The "Highlights" program of the Bolshoi Ballet, which opened at the Kennedy Center Opera House on Tuesday, continued with performances Wednesday afternoon and evening, with the matinee performance containing the most spark and fluency. While the idea of the highlights program (translation: snippets of repertory, presented out of context) might otherwise jar, the kitschiness of the general repertory saves these fragments from seeming incoherent. Even the presentation of single acts of Artistic Director Yuri Grigorovich's "Romeo and Juliet" and "Spartacus" does not unnerve because the core of these ballets is in showmanship rather than in development and shaping thematic material.
Wednesday evening's "Romeo" saw a new Tybalt in Aleksei Lazarev, whose conviction and power in the role -- his eyes glinting with fervor -- are unknown outside the Bolshoi. As Paris, Yuri Posokhov danced with the same pure style as did Aleksei Dovgopoliy Wednesday afternoon, though without Dovgopoliy's extraordinary pliancy.
For Wednesday performances in the role of Spartacus, the company's newest superstar, Irek Mukhamedov, came alive in a way he never did in last week's "The Golden Age." The role seems to have caught Mukhamedov's imagination, galvanizing him to give the fullest value to each step and gesture. The exhilarating leaps that are Mukhamedov's signature were particularly breathtaking at the matinee, especially an aerial turn in which he seemed to spin stretched out parallel to the ground. In the evening, Alla Mikhalchenko as Aegina did not have the sensuality and daring that Maria Bilova displayed in the role Tuesday.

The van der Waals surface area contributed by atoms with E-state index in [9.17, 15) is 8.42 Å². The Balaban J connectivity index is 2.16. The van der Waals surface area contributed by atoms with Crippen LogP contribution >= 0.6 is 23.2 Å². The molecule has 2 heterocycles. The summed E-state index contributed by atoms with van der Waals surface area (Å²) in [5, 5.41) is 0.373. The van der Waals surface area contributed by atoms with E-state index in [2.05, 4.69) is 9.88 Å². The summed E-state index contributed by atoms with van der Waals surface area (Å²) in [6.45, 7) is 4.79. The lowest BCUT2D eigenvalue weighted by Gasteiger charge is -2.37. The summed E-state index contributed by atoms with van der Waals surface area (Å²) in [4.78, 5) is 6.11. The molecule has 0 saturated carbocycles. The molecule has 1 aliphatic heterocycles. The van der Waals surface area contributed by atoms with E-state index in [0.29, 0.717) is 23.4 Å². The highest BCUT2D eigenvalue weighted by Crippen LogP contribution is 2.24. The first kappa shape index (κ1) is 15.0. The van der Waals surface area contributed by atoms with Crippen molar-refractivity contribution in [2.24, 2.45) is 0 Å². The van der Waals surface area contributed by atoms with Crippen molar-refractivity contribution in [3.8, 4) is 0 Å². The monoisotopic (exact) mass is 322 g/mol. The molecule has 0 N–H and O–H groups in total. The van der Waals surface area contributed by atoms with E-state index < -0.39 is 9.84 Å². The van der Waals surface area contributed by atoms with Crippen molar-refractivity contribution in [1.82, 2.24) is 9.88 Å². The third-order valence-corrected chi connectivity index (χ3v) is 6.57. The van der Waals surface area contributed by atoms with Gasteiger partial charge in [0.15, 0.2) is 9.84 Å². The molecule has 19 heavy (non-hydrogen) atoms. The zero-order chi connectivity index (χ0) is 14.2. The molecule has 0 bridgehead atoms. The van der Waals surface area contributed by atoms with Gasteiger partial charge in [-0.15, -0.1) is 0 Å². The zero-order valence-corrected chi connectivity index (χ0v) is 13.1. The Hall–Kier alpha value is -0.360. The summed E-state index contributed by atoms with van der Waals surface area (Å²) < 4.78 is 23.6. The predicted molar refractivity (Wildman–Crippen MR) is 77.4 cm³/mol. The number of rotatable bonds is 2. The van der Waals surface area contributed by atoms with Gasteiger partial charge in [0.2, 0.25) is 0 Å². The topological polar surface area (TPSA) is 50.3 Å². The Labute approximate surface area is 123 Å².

There also were new divertissements shown at the Wednesday performances. From Grigorovich's version of "Swan Lake" came a pas de deux with Lyudmila Semenyaka and Aleksei Fadeyechev at the matinee and a pas de trois with Fadeyechev, Tatyana Golikova and Alla Khaniashvili-Artyushkina in the evening. Semenyaka's amplitude, her variegated phrasing and her vivid personality showed her to be a ballerina in the true sense of that word -- that is, she knows how to command attention by her very presence. In both pas, Fadeyechev, too, proved himself a star, though one who is modest and calm. However, the pas de trois in general seemed restricted and lacking in impetus.
In other new divertissements there was an emphasis on visceral thrills. The most remarkable of these, Asaf Messerer's extremely brief though spectacular pas de deux, "Spring Waters," serves as a virtual paradigm for the Bolshoi style, with its emphasis on acrobatic feats and sculptural form. When Leonid Nikonov carried Bilova off, supporting her with just one arm fully stretched over his head, the audience went wild.
The evening audience also was brought to its feet in cheering for the bravura fireworks of Nina Ananiashvili and Andris Liepa in "Le Corsair." As flashily danced by Nina Semizorova and Aleksandr Vetrov, "The Talisman" seemed to belie the program's attribution of its choreography to Marius Petipa ("recreated by Peter Gusev"); it looks like no other Petipa ever seen here. Other cast changes included Posokhov as a new partner for the divine Natalya Bessmertnova in "Chopiniana"; Semizorova and Yuri Vasyuchenko were given the impossible task of recreating Tuesday's blockbuster rendition of the "Don Quixote" grand pas by Semenyaka and Mukhamedov.